Scores of new hydropower projects are in some stage of development throughout North America as efforts to limit carbon emissions push utilities to seek more renewable power. Hydro Review provides a sampling of some of the activity in the U.S. and Canada.
By Russell Ray
The number of applications to build new hydropower projects in North America is on the rise amid pressure to reduce carbon emissions through the increased use of renewable resources for power production.
Many of these new projects venture far beyond the traditional concept of hydropower production from man-made reservoirs. Developers are pursuing projects that extract power from ocean waves, river currents, irrigation canals, and water pipelines. Other new projects target existing dams originally built for flood control and navigation.
Industry experts say the potential to make low-cost power from water has barely been tapped. Of the existing dams in the U.S., only 3 percent, or around 2,400, are equipped to produce electricity. The Department of Energy (DOE) estimates another 30,000 MW of hydropower capacity, including 17,000 MW at existing dams, could be developed in the U.S.
A study commissioned by the National Hydropower Association (NHA) shows a greater potential for new development.
The technical potential for hydropower capacity in the U.S. is 400,000 MW, four times greater than the nation's existing capacity of 100,000 MW, the study by Navigant Consulting shows. If the potential for new capacity is met, about 1.4 million jobs could be created by 2025, the study indicates.
"Hydro represents a vast renewable energy resource that should not be ignored," said Jim Turner, the head of Duke Energy's U.S. Franchised Electric and Gas business, who spoke during the keynote session at HydroVision International 2010.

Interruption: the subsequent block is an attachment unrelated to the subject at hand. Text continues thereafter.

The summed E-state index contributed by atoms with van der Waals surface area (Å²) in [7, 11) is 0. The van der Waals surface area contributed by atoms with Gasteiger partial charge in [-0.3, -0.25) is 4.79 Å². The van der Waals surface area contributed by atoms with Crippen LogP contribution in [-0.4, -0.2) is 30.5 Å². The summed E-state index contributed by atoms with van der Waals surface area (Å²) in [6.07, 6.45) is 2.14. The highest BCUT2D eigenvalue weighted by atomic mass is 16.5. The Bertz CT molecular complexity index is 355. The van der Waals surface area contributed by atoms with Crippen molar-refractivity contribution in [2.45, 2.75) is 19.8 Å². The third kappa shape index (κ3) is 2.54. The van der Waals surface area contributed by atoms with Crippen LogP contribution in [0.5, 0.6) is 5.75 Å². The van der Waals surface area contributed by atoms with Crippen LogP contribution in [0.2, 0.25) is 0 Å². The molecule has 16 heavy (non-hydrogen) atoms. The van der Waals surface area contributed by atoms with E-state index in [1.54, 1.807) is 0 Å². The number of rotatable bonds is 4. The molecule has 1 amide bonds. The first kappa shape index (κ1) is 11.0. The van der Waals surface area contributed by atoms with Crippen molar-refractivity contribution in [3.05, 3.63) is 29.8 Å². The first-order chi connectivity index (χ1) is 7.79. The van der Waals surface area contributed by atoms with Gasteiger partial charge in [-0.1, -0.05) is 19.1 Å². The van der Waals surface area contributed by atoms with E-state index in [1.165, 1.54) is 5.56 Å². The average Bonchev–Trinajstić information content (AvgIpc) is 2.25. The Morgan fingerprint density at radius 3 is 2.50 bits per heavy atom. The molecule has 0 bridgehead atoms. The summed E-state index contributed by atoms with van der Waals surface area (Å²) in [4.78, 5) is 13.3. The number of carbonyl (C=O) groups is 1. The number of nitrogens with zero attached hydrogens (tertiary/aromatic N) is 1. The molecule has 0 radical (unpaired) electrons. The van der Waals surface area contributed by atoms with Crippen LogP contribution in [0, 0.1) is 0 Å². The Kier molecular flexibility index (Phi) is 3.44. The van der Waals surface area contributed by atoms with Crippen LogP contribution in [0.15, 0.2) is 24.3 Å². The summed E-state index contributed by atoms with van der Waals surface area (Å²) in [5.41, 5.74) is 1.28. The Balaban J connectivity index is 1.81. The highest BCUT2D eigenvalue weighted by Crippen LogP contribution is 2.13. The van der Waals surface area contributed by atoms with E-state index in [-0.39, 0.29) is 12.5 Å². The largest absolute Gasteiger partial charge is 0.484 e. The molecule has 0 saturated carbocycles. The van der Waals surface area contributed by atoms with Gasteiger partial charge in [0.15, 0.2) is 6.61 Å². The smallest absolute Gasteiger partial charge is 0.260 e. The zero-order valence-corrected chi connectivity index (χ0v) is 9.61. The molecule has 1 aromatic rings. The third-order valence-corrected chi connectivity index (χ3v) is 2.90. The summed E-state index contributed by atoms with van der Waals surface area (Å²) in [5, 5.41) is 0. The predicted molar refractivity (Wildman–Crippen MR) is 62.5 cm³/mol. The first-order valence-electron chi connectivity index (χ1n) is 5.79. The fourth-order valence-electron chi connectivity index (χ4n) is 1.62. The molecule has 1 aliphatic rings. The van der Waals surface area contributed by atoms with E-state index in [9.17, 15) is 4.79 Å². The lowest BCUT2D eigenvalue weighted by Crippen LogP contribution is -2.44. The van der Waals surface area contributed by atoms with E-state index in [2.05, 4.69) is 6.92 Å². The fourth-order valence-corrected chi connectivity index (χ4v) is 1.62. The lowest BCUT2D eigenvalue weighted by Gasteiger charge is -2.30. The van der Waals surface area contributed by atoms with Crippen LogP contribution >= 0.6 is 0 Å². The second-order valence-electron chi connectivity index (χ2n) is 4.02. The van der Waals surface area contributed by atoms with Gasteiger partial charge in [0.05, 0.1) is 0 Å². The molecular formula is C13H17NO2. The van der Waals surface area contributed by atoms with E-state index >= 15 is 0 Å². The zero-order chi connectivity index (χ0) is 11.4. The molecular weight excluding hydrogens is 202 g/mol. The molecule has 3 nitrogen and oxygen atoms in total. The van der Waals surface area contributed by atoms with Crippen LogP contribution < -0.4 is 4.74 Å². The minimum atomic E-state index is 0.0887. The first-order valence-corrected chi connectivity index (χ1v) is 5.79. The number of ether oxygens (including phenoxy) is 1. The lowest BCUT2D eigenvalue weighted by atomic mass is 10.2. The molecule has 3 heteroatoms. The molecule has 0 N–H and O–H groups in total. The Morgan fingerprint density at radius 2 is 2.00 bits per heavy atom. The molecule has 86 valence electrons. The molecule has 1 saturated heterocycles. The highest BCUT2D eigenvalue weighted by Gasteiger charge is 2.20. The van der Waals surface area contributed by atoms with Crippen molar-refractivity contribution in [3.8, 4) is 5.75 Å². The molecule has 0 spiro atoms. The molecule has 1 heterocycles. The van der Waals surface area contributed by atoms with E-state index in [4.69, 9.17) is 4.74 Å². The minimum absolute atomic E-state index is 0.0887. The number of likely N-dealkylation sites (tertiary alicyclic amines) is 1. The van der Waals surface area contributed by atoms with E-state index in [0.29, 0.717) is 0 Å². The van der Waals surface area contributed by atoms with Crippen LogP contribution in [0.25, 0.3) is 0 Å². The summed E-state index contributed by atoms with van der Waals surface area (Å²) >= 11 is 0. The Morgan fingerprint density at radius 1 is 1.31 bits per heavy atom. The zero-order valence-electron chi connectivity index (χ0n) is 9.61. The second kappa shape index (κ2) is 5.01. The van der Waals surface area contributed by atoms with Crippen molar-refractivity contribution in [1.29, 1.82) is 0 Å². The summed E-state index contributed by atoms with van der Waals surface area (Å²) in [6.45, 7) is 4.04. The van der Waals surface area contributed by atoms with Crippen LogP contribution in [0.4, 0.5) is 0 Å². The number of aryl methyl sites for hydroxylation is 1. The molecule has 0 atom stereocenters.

According to the Federal Energy Regulatory Commission (FERC), the number of inquiries on issues related to the development of small hydropower nearly doubled in 2009. What's more, DOE estimates hydropower consumption in the U.S. will rise to 2.96 quadrillion Btu by 2015, up 21 percent from 2007.
Hydro Review examined three new hydropower projects that best illustrate the types of new developments being pursued in North America in the name of clean air. They are the 196-MW Toba-Montrose Project in British Columbia, Ocean Power Technologies' 1.5-MW Wave Park off the coast of Oregon, and a 5-MW expansion of the 2.35-MW Bowersock project on the Kansas River.
After three years of construction, Plutonic Power recently completed the $663 million Toba-Montrose run-of-river project, the largest source of privately generated renewable power in British Columbia.
But Plutonic's plans for the Toba Valley don't end there.
The Vancouver-based developer of independent power and its partner, GE Energy Financial Services, plan to build two more run-of-river facilities in the Upper Toba Valley, which would add another 120 MW of generating capacity under a 40-year electricity purchase agreement with BC Hydro, said Donald McInnes, chief executive officer of Plutonic Power. Transmission lines and other necessary infrastructure are already in place for the Upper Toba Valley Project, which has received its environmental assessment certificate from the province.
The 196-MW Toba-Montrose project began selling power to BC Hydro in August. The project includes a 73-MW run-of river facility on Montrose Creek and a 123-MW facility on the East Toba River. A 93-mile transmission line that connects both facilities to BC Hydro's grid was part of the project. The power is being sold to BC Hydro under a 35-year agreement.
"Unlike traditional hydro, we haven't built a dam and flooded the valley," McInnes said. "We're diverting some water flow into a pipe at a high elevation. It goes down in elevation, spins a turbine, and then we put the water back."
The 123-MW plant on the East Toba River is the largest run-of-river facility in British Columbia.
The Toba-Montrose project, north of Vancouver, is expected to provide 726,000 megawatt-hours of clean power per year to BC Hydro customers.
"We've built two facilities that will generate enough electricity on an annual basis to power 75,000 homes," McInnes said.